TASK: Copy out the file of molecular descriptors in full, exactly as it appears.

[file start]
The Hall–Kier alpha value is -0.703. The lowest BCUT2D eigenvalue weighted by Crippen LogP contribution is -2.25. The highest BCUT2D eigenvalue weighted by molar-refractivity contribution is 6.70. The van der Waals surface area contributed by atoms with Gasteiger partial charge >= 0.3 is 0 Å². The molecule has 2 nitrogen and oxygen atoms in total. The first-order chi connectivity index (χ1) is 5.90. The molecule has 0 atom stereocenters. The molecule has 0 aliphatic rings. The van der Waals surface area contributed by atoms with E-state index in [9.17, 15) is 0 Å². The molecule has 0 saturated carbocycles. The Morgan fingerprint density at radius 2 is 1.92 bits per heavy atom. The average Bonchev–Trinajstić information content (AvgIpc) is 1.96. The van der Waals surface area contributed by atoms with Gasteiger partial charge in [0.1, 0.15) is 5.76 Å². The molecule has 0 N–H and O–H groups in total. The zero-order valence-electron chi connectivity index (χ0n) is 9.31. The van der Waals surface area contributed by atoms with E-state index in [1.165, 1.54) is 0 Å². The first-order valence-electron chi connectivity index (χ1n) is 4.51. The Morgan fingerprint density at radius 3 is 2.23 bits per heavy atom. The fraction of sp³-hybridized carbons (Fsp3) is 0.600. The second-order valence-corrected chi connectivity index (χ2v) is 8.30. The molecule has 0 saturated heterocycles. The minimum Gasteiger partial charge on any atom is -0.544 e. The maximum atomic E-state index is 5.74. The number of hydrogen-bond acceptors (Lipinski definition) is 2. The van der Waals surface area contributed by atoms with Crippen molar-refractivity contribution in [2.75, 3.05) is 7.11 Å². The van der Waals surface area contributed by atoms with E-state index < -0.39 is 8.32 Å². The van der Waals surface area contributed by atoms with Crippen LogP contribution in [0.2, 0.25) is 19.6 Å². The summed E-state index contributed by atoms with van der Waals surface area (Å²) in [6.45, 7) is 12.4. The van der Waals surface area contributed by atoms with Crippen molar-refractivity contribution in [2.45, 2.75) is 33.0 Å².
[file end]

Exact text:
The Hall–Kier alpha value is -0.703. The lowest BCUT2D eigenvalue weighted by Crippen LogP contribution is -2.25. The highest BCUT2D eigenvalue weighted by molar-refractivity contribution is 6.70. The van der Waals surface area contributed by atoms with Gasteiger partial charge >= 0.3 is 0 Å². The molecule has 2 nitrogen and oxygen atoms in total. The first-order chi connectivity index (χ1) is 5.90. The molecule has 0 atom stereocenters. The molecule has 0 aliphatic rings. The van der Waals surface area contributed by atoms with E-state index in [9.17, 15) is 0 Å². The molecule has 0 saturated carbocycles. The Morgan fingerprint density at radius 2 is 1.92 bits per heavy atom. The average Bonchev–Trinajstić information content (AvgIpc) is 1.96. The van der Waals surface area contributed by atoms with Gasteiger partial charge in [0.1, 0.15) is 5.76 Å². The molecule has 0 N–H and O–H groups in total. The zero-order valence-electron chi connectivity index (χ0n) is 9.31. The van der Waals surface area contributed by atoms with E-state index in [1.165, 1.54) is 0 Å². The first-order valence-electron chi connectivity index (χ1n) is 4.51. The Morgan fingerprint density at radius 3 is 2.23 bits per heavy atom. The fraction of sp³-hybridized carbons (Fsp3) is 0.600. The second-order valence-corrected chi connectivity index (χ2v) is 8.30. The molecule has 0 saturated heterocycles. The minimum Gasteiger partial charge on any atom is -0.544 e. The maximum atomic E-state index is 5.74. The number of hydrogen-bond acceptors (Lipinski definition) is 2. The van der Waals surface area contributed by atoms with Crippen molar-refractivity contribution in [2.75, 3.05) is 7.11 Å². The van der Waals surface area contributed by atoms with E-state index < -0.39 is 8.32 Å². The van der Waals surface area contributed by atoms with Crippen LogP contribution in [0.2, 0.25) is 19.6 Å². The summed E-state index contributed by atoms with van der Waals surface area (Å²) in [6.45, 7) is 12.4. The van der Waals surface area contributed by atoms with Crippen molar-refractivity contribution in [2.45, 2.75) is 33.0 Å².